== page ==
Blowing potholes

As part of our trip southwards last week, we visited one of the many caves scattered across the Margaret River region. The immediate impression on entering the 'Jewel Cave' is its vast size. It's hard to estimate just how big the main cavern is, but as a rough guess maybe 100 metres by 50 metres by 10 or so metres high – probably higher in places. The guide told us we had walked nearly a kilometre on the tour and climbed up and down 500 steps as part of it. There's a lot of volume to it. 

The cave was discovered only relatively recently, in the 1950's (from my memory of what the guide said). What drew people's attention to something special was the 'blow hole' on the surface. There is only one natural way into the cave, through a pot hole that's conveniently (for the cavers) wide enough to get a person down, but not much wider. The original explorers had to lower themselves tens of metres down the pothole and then through the cavern, before they touched the ground. We, on the other hand, entered through a man-made tunnel in the side.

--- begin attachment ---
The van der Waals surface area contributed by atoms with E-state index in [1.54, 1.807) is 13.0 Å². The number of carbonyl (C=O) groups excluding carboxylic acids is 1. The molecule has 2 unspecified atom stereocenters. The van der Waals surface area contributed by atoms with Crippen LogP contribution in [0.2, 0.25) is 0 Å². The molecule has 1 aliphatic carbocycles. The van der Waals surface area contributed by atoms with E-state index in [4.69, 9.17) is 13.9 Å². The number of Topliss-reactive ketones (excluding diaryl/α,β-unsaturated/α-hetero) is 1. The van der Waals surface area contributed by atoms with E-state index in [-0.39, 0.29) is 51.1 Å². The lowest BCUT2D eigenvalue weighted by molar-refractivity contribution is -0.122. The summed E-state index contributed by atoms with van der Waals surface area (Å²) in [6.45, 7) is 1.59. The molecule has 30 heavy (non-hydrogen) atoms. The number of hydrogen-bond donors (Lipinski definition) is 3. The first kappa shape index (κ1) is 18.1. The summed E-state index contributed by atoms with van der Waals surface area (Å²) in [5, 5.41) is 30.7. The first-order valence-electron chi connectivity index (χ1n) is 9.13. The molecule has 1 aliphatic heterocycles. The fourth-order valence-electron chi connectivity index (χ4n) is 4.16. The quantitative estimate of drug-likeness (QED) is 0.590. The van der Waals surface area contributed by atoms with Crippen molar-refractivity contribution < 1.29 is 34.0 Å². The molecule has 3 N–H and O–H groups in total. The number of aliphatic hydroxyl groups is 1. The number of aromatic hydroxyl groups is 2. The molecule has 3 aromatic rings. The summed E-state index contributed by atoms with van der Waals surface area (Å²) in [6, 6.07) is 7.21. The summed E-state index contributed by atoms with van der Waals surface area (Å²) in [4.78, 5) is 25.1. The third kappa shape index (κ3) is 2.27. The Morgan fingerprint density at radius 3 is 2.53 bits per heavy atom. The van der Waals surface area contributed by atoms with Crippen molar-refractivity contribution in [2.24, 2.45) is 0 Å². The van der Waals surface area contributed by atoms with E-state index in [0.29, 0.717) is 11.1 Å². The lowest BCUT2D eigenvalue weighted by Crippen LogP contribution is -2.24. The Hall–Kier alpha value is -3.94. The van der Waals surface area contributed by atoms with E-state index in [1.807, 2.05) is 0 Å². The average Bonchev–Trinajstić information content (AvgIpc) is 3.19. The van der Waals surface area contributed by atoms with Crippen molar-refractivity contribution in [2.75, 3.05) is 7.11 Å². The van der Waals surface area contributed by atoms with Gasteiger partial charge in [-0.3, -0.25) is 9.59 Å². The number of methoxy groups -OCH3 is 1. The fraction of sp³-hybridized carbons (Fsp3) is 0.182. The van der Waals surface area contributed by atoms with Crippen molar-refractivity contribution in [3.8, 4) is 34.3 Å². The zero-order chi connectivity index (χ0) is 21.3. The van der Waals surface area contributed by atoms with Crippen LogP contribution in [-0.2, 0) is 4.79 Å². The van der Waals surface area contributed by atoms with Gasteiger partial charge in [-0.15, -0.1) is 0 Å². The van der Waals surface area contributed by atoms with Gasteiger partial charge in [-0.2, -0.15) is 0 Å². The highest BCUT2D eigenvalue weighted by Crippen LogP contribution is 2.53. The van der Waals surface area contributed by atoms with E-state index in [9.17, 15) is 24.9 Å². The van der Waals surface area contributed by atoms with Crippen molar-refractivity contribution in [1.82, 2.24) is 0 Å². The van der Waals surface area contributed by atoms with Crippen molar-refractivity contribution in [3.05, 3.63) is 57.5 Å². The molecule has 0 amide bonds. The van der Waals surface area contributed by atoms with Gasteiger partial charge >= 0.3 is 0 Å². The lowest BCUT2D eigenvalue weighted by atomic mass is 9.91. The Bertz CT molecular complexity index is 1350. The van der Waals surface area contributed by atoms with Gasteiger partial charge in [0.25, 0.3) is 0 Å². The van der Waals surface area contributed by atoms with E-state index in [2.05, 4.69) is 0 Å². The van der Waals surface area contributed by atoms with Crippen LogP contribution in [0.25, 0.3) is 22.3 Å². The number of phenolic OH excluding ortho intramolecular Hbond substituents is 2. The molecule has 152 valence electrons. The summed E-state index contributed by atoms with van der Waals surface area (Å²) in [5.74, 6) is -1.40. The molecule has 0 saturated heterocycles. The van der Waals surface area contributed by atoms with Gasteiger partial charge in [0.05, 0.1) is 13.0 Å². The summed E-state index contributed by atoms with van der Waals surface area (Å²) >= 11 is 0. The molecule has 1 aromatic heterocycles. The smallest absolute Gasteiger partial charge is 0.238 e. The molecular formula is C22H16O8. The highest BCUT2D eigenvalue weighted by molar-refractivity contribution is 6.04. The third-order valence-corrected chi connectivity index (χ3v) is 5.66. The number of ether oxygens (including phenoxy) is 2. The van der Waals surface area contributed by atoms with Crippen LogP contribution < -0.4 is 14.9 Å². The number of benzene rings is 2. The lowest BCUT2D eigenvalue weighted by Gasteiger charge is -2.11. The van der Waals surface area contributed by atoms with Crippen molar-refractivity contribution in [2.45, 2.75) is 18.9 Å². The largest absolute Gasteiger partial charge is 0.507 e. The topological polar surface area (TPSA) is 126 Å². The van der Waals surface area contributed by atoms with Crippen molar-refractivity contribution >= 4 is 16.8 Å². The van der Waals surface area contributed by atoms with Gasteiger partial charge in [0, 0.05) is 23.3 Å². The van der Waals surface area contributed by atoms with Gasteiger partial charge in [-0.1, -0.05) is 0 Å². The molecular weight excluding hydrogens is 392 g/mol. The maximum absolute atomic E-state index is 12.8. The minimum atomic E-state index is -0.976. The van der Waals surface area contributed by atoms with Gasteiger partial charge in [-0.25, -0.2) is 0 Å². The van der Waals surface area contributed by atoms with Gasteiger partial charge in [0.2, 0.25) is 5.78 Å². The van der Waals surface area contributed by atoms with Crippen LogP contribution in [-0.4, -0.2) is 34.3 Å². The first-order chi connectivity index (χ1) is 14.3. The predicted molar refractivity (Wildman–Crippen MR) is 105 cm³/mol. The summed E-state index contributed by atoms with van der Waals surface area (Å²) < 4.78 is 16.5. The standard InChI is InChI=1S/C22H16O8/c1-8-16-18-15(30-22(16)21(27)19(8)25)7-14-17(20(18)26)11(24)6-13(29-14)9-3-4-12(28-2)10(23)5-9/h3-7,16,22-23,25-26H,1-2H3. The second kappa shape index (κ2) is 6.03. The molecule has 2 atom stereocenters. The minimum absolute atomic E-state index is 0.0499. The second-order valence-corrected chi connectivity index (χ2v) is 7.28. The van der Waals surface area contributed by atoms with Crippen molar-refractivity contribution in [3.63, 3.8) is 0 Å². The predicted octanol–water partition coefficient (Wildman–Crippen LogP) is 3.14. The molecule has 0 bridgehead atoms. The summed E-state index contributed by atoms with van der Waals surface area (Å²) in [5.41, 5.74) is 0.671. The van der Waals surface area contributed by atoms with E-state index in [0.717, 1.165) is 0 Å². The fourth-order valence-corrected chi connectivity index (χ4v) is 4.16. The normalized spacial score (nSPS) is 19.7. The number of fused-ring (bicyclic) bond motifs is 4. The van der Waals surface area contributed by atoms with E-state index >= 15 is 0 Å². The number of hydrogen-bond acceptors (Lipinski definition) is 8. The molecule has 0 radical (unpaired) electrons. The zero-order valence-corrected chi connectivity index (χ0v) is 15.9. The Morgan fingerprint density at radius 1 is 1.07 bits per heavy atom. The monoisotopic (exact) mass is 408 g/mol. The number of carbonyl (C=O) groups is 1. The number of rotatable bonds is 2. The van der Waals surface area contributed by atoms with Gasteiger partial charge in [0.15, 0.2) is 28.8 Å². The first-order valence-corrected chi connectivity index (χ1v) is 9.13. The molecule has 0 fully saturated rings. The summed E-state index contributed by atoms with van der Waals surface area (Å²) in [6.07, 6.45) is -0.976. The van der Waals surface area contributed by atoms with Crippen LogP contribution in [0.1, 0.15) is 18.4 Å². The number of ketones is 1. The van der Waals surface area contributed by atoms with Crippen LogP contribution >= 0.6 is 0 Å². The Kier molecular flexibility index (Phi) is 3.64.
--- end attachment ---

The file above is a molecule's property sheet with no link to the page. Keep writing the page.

This pot hole used to (until the new entrance was built) blow out air or suck in air as the atmospheric pressure changed. A sudden drop in atmospheric pressure outside, for example, would create a pressure differential between the inside and outside of the cave, and the cave would expel air. With a vast volume inside and a pretty tiny hole to come out of, a small shift in pressure can create an intense flow of air at the pothole. it was this extreme flow of air in and out that suggested there was something very big down there, and that this hole was possibly the only way in.

A surprise was also how dry the cave was. The Margaret River region is not a dry area of Australia by any means, but there wasn't a drop of water visible. In fact, the water level has dropped considerably over the last 30 years,without any obvious reason. The cave shows evidence of large changes in water level throughout its history, but why is unclear. There are some hypotheses, such as the lack of a large bushfire above the cave in the last 30 years leading to more leaf litter than might be normal, but the reality is that this is an open research question. There's a lot of science to do here.

Oh, and the biologists can get excited too because there have been thylacine remains found here (Where a human can squeeze, so could an unobservant thylacine).

There's a lot more to this cave than meets the eye.





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